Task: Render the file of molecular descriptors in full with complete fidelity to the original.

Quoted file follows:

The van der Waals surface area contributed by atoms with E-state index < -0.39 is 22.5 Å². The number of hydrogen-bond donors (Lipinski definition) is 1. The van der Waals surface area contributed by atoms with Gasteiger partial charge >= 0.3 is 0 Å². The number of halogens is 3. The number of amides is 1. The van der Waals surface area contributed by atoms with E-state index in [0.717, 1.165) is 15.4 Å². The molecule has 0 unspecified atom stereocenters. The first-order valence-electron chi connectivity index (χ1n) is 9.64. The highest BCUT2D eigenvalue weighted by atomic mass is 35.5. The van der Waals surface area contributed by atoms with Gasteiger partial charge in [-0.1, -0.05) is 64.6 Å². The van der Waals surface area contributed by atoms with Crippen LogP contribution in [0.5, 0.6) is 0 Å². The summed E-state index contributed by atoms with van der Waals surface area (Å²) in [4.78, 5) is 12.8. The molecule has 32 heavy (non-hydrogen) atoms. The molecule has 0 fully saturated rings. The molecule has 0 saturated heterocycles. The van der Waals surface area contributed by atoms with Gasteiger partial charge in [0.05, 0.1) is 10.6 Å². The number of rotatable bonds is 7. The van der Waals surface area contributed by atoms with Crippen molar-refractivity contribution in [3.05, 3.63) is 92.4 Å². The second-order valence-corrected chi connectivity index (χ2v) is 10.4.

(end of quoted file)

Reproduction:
The van der Waals surface area contributed by atoms with E-state index < -0.39 is 22.5 Å². The number of hydrogen-bond donors (Lipinski definition) is 1. The van der Waals surface area contributed by atoms with Gasteiger partial charge >= 0.3 is 0 Å². The number of halogens is 3. The number of amides is 1. The van der Waals surface area contributed by atoms with E-state index in [0.717, 1.165) is 15.4 Å². The molecule has 0 unspecified atom stereocenters. The first-order valence-electron chi connectivity index (χ1n) is 9.64. The highest BCUT2D eigenvalue weighted by atomic mass is 35.5. The van der Waals surface area contributed by atoms with Gasteiger partial charge in [-0.1, -0.05) is 64.6 Å². The van der Waals surface area contributed by atoms with Crippen LogP contribution in [0.5, 0.6) is 0 Å². The summed E-state index contributed by atoms with van der Waals surface area (Å²) in [4.78, 5) is 12.8. The molecule has 32 heavy (non-hydrogen) atoms. The molecule has 0 fully saturated rings. The molecule has 0 saturated heterocycles. The van der Waals surface area contributed by atoms with Gasteiger partial charge in [0.05, 0.1) is 10.6 Å². The number of rotatable bonds is 7. The van der Waals surface area contributed by atoms with Crippen molar-refractivity contribution in [3.05, 3.63) is 92.4 Å². The second-order valence-corrected chi connectivity index (χ2v) is 10.4.